Many of you just witnessed the unveiling of the George Steinbrenner monument in Monument Park. I promise I will get to that in a little bit, but we would be remiss to ignore some of the events that preceded the ceremony. Namely, that Joe Torre and Don Mattingly were in attendance and took part in a pre-game press conference.
Among other items of note, the 70-year-old Torre confirmed to Ian O’Connor of ESPNNewYork.com that he would listen if the Mets called him about their managerial job. We hinted at that one over the weekend.
Yankees general manager Brian Cashman showed up at the completion of the press conference and instead of causing a ruckus, he embraced his former manager in a sign of friendship. The pair hadn’t spoken since the controversy surrounding the release of Torre’s book, “The Yankee Years.”
“We talked about a lot of different things and you have to turn the page,” Cashman said.
On a night in memoriam of George, everything suddenly becomes water under the bridge.
Yesterday Mike Trout left the Marlins-Angels game after hurting his thumb while sliding head first into second base. After the game the Angels talked about it as if it were just a sprain. Trout had an MRI today, however, and the diagnosis is far worse: he has a torn thumb ligament.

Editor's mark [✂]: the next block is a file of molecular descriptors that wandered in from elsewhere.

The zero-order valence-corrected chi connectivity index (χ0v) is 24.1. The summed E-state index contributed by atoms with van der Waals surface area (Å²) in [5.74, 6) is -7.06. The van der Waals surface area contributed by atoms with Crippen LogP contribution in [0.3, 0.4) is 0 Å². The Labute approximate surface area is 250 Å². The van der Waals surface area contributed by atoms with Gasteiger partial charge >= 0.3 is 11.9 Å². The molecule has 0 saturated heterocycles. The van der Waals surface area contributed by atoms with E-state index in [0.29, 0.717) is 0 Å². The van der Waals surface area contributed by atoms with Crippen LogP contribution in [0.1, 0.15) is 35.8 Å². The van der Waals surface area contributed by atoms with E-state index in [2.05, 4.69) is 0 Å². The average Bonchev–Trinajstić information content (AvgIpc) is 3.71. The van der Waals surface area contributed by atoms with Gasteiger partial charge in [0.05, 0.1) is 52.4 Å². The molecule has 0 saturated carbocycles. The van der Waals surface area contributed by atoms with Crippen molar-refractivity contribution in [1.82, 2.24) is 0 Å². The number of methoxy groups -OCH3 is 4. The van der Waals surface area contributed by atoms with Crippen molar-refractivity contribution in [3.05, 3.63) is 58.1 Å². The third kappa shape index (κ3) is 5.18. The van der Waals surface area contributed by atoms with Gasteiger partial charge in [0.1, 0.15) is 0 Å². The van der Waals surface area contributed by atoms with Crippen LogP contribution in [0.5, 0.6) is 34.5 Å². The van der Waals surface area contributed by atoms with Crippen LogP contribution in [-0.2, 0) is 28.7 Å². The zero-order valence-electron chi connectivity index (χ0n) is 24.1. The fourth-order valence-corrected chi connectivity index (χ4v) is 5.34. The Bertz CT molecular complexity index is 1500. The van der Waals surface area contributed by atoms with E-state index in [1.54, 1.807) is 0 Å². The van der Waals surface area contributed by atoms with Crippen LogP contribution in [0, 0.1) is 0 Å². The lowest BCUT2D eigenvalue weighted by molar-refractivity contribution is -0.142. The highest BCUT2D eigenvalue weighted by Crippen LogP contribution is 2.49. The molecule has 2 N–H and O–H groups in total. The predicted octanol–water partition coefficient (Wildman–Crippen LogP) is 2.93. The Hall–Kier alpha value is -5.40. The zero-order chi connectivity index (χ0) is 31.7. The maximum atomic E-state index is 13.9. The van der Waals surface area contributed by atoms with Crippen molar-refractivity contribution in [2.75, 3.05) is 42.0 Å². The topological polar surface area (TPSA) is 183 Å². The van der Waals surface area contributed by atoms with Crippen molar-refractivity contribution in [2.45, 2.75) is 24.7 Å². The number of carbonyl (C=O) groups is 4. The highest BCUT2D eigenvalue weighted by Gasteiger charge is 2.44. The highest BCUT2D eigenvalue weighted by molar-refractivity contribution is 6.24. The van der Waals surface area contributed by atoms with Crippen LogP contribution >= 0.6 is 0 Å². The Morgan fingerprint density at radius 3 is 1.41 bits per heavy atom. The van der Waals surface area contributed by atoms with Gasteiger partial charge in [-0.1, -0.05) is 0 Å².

While a treatment option has not yet been chosen, surgery is a possibility. A certainty is that he’ll miss, at the very least, several weeks of play. He has been placed on the disabled list for the first time in his career.
Trout, the reigning AL MVP and, without question, the best player in baseball, is batting .337/.461/.742 with 16 home runs, 36 RBI, 36 runs scored, and 10 stolen bases in 206 plate appearances this season. Even with the one of the weaker supporting casts in baseball, Trout had the Angels near .500 and in at least arguable contention in the AL West.
Without him, they are likely sunk. Without him, baseball is worse off.
SAN FRANCISCO — Nationals slugger Bryce Harper and San Francisco reliever Hunter Strickland both landed punches to the head during a wild brawl that erupted Monday after a hit by pitch.
Harper was hit in the right hip by Strickland’s 98 mph fastball in the eighth inning with Washington ahead 2-0.
Harper pointed the bat toward Strickland, charged the mound and fired his batting helmet wide of the pitcher. They started to swing away and they each connected as the benches and bullpens emptied.
At least two Giants players forcefully dragged Strickland from the middle of the brawl all the way into the dugout. Harper and Strickland were both ejected.
In the 2014 NL Division Series, Harper hit two home runs off Strickland. After the star’s second shot, in Game 4, he stared at Strickland as he rounded the bases.